A chalk drawing by Dante Gabriel Rossetti, which was purchased for just £75 in a second-hand bookshop, is getting ready be hung on display in all of its glory at the University of Cambridge’s Fitzwilliam Museum.
According to the Shropshire Star, in 1868, Rossetti used model Alexa Wilding for this particular work of art, with Wilding depicting the character of Pia de’ Tolomei. Unfortunately for Pia, her husband, Nello d’Inghiramo de Pannocchieschi, ordered her to be executed so that he would be free to marry his mistress at the time, who was the Contessa of Sovana and Pitigliano.
Dante Alighieri placed Pia de’ Tolomei in his book, Purgatorio, in Canto V with Pia asking for prayers after beginning her slow wait here along with the many others who had died suddenly. As Dante Gabriel Rossetti was an avowed adorer of Alighieri, it makes sense that he chose to portray this character in his painting, which is called Ricorditi Di Me, Che Son La Pia.
When Rossetti eventually completed the painting in 1881 that this drawing was based upon, he had used Jane Morris as the model this time around. The finished painting is now hanging in the Spencer Museum of Art in Kansas. Yet the original chalk drawing that this was based on was fortunately picked up by Sir Ivor Batchelor in 1956 and kept safe, as Batchelor wrote in an essay.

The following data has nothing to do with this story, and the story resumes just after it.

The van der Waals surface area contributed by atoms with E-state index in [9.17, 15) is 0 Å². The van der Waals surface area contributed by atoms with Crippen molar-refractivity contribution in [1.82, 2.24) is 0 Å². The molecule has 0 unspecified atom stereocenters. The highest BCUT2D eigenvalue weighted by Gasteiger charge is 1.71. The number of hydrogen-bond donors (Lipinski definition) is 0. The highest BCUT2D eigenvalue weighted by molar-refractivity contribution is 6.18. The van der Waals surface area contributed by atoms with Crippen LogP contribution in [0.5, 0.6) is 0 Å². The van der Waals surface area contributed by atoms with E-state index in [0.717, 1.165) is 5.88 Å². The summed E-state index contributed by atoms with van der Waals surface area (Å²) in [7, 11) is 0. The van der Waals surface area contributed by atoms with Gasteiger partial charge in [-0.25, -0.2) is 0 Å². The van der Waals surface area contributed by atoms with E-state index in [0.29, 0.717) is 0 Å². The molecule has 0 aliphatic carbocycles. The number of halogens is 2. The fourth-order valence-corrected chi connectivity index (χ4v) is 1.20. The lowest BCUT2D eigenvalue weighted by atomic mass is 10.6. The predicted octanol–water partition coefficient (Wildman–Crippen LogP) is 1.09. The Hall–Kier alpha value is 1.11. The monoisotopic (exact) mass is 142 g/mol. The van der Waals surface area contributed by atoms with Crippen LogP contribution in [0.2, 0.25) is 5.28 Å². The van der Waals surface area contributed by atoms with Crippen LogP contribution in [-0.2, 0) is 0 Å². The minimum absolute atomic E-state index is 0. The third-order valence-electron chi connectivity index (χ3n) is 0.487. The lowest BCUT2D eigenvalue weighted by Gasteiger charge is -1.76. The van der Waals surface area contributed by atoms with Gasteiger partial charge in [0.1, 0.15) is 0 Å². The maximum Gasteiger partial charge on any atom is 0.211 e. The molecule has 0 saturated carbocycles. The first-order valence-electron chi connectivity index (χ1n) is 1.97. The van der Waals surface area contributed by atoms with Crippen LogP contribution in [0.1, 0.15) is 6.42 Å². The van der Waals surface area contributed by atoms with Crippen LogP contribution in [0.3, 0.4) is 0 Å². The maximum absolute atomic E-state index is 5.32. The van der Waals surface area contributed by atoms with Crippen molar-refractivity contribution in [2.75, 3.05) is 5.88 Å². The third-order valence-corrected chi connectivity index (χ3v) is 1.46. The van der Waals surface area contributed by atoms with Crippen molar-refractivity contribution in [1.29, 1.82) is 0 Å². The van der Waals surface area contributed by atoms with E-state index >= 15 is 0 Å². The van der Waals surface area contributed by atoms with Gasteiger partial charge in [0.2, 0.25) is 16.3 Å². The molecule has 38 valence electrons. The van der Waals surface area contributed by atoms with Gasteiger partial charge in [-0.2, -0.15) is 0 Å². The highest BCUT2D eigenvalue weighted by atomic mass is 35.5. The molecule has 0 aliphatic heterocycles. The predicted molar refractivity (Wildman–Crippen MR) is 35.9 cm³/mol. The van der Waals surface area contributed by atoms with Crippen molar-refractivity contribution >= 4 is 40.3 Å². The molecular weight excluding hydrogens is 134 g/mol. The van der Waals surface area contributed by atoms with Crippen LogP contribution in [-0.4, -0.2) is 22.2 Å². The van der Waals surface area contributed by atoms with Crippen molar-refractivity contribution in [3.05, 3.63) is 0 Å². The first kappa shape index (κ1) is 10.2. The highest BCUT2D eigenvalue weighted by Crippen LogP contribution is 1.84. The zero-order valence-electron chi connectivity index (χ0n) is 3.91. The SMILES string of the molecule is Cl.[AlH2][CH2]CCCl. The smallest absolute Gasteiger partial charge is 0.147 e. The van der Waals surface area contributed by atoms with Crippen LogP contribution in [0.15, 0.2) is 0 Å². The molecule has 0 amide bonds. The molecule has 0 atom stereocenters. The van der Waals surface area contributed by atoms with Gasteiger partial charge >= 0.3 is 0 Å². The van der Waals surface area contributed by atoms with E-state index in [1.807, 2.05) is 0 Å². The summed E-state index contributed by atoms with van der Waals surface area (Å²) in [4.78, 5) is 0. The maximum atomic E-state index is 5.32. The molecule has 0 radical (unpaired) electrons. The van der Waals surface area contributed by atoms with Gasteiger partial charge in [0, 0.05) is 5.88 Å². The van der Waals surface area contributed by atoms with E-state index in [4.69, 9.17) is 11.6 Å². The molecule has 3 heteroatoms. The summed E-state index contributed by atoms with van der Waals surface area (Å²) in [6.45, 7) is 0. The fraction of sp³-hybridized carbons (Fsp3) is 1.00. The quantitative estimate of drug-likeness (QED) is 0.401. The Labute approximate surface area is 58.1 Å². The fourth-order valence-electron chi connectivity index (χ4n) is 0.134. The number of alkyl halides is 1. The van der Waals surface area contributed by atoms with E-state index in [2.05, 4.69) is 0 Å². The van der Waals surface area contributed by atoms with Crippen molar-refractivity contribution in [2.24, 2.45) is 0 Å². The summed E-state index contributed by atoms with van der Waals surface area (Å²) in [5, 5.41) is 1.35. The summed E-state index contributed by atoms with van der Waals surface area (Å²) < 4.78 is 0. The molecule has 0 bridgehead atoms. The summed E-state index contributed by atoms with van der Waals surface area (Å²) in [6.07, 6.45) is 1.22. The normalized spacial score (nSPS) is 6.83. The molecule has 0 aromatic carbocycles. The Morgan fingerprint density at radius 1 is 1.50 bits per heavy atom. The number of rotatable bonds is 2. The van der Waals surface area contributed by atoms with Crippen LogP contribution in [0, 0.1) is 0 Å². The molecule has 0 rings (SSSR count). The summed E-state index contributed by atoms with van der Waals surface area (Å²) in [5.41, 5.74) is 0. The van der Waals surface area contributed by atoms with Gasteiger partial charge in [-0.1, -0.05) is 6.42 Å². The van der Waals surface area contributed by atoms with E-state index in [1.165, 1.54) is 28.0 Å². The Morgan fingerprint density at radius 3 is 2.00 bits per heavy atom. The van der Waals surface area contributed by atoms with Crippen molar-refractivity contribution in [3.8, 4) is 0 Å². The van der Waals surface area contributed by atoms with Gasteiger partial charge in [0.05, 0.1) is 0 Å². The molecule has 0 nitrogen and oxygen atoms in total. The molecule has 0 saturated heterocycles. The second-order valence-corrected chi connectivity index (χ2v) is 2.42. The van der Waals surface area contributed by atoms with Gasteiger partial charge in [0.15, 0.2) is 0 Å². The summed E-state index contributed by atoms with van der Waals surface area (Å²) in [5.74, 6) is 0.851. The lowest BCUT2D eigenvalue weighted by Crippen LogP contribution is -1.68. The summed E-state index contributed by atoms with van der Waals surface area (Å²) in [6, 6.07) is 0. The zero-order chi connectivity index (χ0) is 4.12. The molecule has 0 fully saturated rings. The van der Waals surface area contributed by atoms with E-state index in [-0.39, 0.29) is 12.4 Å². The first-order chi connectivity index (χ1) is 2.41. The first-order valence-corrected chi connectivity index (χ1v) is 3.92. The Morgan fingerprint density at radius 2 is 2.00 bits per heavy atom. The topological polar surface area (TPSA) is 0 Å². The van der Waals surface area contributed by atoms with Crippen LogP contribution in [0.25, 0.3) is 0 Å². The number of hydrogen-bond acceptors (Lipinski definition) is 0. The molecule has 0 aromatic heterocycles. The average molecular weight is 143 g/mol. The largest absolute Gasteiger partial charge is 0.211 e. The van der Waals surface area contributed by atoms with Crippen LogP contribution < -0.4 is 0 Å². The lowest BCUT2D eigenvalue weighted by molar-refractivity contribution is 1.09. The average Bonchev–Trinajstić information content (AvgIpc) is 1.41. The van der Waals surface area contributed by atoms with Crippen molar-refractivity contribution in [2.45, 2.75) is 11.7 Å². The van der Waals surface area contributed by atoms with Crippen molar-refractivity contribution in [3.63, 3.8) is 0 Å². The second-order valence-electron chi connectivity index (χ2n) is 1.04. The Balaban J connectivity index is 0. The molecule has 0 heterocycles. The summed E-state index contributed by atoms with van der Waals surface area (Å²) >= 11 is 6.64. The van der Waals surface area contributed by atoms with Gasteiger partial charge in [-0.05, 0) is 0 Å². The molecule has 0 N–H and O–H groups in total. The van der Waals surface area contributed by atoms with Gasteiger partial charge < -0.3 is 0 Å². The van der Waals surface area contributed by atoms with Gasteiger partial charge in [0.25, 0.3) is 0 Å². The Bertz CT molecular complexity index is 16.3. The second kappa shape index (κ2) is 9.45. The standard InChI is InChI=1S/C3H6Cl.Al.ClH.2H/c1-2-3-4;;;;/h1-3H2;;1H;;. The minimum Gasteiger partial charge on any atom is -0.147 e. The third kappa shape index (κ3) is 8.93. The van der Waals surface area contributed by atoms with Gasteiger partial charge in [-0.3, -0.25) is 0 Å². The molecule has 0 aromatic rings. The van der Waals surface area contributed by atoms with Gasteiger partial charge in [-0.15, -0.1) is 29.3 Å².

“It was in the tiny second-hand bookshop of Robert Aitken in Bruntsfield, Edinburgh, in the years immediately after World War Two that I found drawings and prints which were within our miniscule budget and which were often of real quality. Aitken was a dealer of exceptional knowledge and discrimination. It was a red letter day in 1956 when off the floor in Aitken’s shop, with a windfall of royalties from a book, we bought for £75 Rossetti’s very fine and very large drawing for La Pia.”
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Curators working at the Fitzwilliam Museum at the University of Cambridge have discovered a note by Rossetti on the back of the drawing which gives precise instructions for how it should be cared for, with the message reading, “This drawing not being ‘set’ it will require the greatest care if ever removed from its frame.”
As the museum’s Ms. Ward has noted, “It’s quite nice that he put that little warning note.”
The Dante Gabriel Rossetti drawing will be on display at the Fitzwilliam Museum from December 4, 2018 until March 3, 2018, and will be part of an exhibition called “Collecting And Giving: Highlights From The Sir Ivor And Lady Batchelor Bequest.”